The Prime of Miss Jean Brodie Muriel Spark
Miss Jean Brodie is a teacher at an Edinburgh day school in the 1930s and is best explained on page 62: There were legions of her kind during the nineteen-thirties, women from the age of thirty and upward, who crowded their war-bereaved spinsterhood with voyages of discovery into new ideas and energetic practices in art of social welfare, education or religion. The progressive spinsters of Edinburgh did not teach in schools, especially in schools of traditional character like Marcia Blaine's School for Girls. It was in this that Miss Brodie was, as the rest of the staff spinsterhood put it, a trifle out of place... it goes on in for another three pages...
Miss Brodie is a woman in her prime, full of new and unconventional ideas, hemmed in by the conventional and conservative school. She admires Mussolini. She takes a lover. She has great passion for the arts. She is forever under suspicion from the headmistress who constantly looks for things to use against her. She takes five girls under her wing and they form the Brodie set, girls that she holds close all through their years at the school and that she attempts to mold in her own image. One of them will betray her.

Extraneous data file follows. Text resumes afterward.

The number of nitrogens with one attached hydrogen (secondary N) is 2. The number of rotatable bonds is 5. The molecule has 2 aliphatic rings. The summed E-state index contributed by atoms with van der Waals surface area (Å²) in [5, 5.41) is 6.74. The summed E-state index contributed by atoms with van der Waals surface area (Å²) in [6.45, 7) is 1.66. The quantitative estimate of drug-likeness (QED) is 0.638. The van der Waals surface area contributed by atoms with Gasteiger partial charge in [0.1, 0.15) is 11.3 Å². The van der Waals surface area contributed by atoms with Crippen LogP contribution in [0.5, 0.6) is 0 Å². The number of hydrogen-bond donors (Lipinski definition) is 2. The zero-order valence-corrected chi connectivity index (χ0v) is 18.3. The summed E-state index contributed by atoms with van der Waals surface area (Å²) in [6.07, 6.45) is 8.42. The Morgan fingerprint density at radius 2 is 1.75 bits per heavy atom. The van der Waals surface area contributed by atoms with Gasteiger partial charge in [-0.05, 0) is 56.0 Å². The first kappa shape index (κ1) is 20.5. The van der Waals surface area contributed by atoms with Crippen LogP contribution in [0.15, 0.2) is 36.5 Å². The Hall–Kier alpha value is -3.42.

What we get is a darkly (and subtly) funny character study of a woman who is convinced that she is in the prime of her life and invincible. The narration jumps all over the place in terms of time, but never in a confusing way. We know what the girls will do in bits and spurts and find out slowly how they get there. Spark reveals one piece of the mystery of the betrayal and one piece of each character as a whole, slowly building complete characters and plot into completion. Along the way, she explores loyalty and manipulation.
I initially wanted to read this because Jenny Davidson mentions it in the back matter of The Explosionist (are we getting a sequel to that any time soon?!), and then it appeared on the list of 1001 Novels to Read before you Die and the Guardian's list of 1000 Novels to Read Before You Die.
It's a wonderful story with hidden depth. I've been puzzling over it and thinking over it for quite some time before I was able to write this review. It seems rather basic (although the unlinear narration was a novelty at the time of publication) but the depth of the character study, and not just for Miss Brodie, but for many of the girls in her set, comes out upon further reflection.
Book Provided by... my local library
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